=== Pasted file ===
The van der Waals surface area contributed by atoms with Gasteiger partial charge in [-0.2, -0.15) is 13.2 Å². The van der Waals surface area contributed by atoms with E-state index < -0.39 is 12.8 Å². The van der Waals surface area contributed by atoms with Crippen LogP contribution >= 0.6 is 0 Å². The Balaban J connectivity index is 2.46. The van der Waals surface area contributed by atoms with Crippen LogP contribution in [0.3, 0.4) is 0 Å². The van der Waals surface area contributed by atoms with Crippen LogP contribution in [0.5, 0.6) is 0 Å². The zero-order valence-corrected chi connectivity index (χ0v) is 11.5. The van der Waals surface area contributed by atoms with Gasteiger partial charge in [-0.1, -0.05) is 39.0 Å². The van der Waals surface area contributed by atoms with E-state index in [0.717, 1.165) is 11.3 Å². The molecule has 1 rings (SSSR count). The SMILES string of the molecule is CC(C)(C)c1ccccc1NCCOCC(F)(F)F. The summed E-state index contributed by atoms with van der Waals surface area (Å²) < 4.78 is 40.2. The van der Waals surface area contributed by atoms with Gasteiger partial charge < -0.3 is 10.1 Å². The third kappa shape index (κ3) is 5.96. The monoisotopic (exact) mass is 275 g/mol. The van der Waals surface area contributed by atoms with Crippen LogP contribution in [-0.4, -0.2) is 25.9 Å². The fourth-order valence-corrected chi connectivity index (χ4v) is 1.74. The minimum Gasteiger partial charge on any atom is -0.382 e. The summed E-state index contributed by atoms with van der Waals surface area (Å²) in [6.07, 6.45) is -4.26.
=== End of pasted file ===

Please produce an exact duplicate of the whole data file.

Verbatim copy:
The van der Waals surface area contributed by atoms with Gasteiger partial charge in [-0.2, -0.15) is 13.2 Å². The van der Waals surface area contributed by atoms with E-state index < -0.39 is 12.8 Å². The van der Waals surface area contributed by atoms with Crippen LogP contribution >= 0.6 is 0 Å². The Balaban J connectivity index is 2.46. The van der Waals surface area contributed by atoms with Crippen LogP contribution in [0.3, 0.4) is 0 Å². The van der Waals surface area contributed by atoms with Crippen LogP contribution in [0.5, 0.6) is 0 Å². The zero-order valence-corrected chi connectivity index (χ0v) is 11.5. The van der Waals surface area contributed by atoms with Gasteiger partial charge in [-0.1, -0.05) is 39.0 Å². The van der Waals surface area contributed by atoms with E-state index in [0.717, 1.165) is 11.3 Å². The molecule has 1 rings (SSSR count). The SMILES string of the molecule is CC(C)(C)c1ccccc1NCCOCC(F)(F)F. The summed E-state index contributed by atoms with van der Waals surface area (Å²) < 4.78 is 40.2. The van der Waals surface area contributed by atoms with Gasteiger partial charge < -0.3 is 10.1 Å². The third kappa shape index (κ3) is 5.96. The monoisotopic (exact) mass is 275 g/mol. The van der Waals surface area contributed by atoms with Crippen LogP contribution in [-0.4, -0.2) is 25.9 Å². The fourth-order valence-corrected chi connectivity index (χ4v) is 1.74. The minimum Gasteiger partial charge on any atom is -0.382 e. The summed E-state index contributed by atoms with van der Waals surface area (Å²) in [6.07, 6.45) is -4.26.